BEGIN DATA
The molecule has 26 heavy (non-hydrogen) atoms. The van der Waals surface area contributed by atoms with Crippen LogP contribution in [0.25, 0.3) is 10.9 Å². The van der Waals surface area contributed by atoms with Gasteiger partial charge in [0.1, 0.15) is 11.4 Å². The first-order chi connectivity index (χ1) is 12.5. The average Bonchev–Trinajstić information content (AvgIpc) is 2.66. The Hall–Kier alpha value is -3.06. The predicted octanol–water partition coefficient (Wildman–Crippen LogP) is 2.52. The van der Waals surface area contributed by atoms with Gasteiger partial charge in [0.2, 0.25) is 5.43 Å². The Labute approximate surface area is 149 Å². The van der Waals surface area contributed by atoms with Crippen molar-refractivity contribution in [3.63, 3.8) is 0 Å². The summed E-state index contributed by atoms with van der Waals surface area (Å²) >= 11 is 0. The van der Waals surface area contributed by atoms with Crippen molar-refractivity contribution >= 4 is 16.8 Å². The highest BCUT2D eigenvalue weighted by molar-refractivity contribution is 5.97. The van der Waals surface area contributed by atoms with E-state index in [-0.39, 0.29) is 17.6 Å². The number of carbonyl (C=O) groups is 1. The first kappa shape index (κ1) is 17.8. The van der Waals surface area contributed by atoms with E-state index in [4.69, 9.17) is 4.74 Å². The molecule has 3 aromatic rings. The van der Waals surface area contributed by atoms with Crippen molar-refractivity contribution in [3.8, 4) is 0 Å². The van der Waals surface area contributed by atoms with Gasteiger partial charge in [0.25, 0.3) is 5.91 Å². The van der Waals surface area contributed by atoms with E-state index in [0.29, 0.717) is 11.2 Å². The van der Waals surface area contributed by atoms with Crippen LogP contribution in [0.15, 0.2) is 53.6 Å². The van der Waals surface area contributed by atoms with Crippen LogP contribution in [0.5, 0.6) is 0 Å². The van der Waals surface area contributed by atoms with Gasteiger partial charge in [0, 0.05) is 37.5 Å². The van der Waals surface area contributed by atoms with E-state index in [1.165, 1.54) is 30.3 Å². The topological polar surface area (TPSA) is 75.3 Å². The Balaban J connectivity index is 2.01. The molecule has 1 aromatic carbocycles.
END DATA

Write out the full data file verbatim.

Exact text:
The molecule has 26 heavy (non-hydrogen) atoms. The van der Waals surface area contributed by atoms with Crippen LogP contribution in [0.25, 0.3) is 10.9 Å². The van der Waals surface area contributed by atoms with Gasteiger partial charge in [0.1, 0.15) is 11.4 Å². The first-order chi connectivity index (χ1) is 12.5. The average Bonchev–Trinajstić information content (AvgIpc) is 2.66. The Hall–Kier alpha value is -3.06. The predicted octanol–water partition coefficient (Wildman–Crippen LogP) is 2.52. The van der Waals surface area contributed by atoms with Gasteiger partial charge in [0.2, 0.25) is 5.43 Å². The Labute approximate surface area is 149 Å². The van der Waals surface area contributed by atoms with Crippen molar-refractivity contribution in [3.63, 3.8) is 0 Å². The summed E-state index contributed by atoms with van der Waals surface area (Å²) >= 11 is 0. The van der Waals surface area contributed by atoms with Crippen molar-refractivity contribution >= 4 is 16.8 Å². The highest BCUT2D eigenvalue weighted by molar-refractivity contribution is 5.97. The van der Waals surface area contributed by atoms with E-state index in [-0.39, 0.29) is 17.6 Å². The number of carbonyl (C=O) groups is 1. The first kappa shape index (κ1) is 17.8. The van der Waals surface area contributed by atoms with E-state index in [4.69, 9.17) is 4.74 Å². The molecule has 3 aromatic rings. The van der Waals surface area contributed by atoms with Crippen molar-refractivity contribution in [3.8, 4) is 0 Å². The van der Waals surface area contributed by atoms with Gasteiger partial charge in [0.25, 0.3) is 5.91 Å². The van der Waals surface area contributed by atoms with E-state index in [0.29, 0.717) is 11.2 Å². The van der Waals surface area contributed by atoms with Crippen LogP contribution in [0.15, 0.2) is 53.6 Å². The van der Waals surface area contributed by atoms with Crippen LogP contribution in [0.5, 0.6) is 0 Å². The van der Waals surface area contributed by atoms with Gasteiger partial charge in [0, 0.05) is 37.5 Å². The van der Waals surface area contributed by atoms with E-state index in [1.165, 1.54) is 30.3 Å². The topological polar surface area (TPSA) is 75.3 Å². The Balaban J connectivity index is 2.01. The molecule has 1 aromatic carbocycles.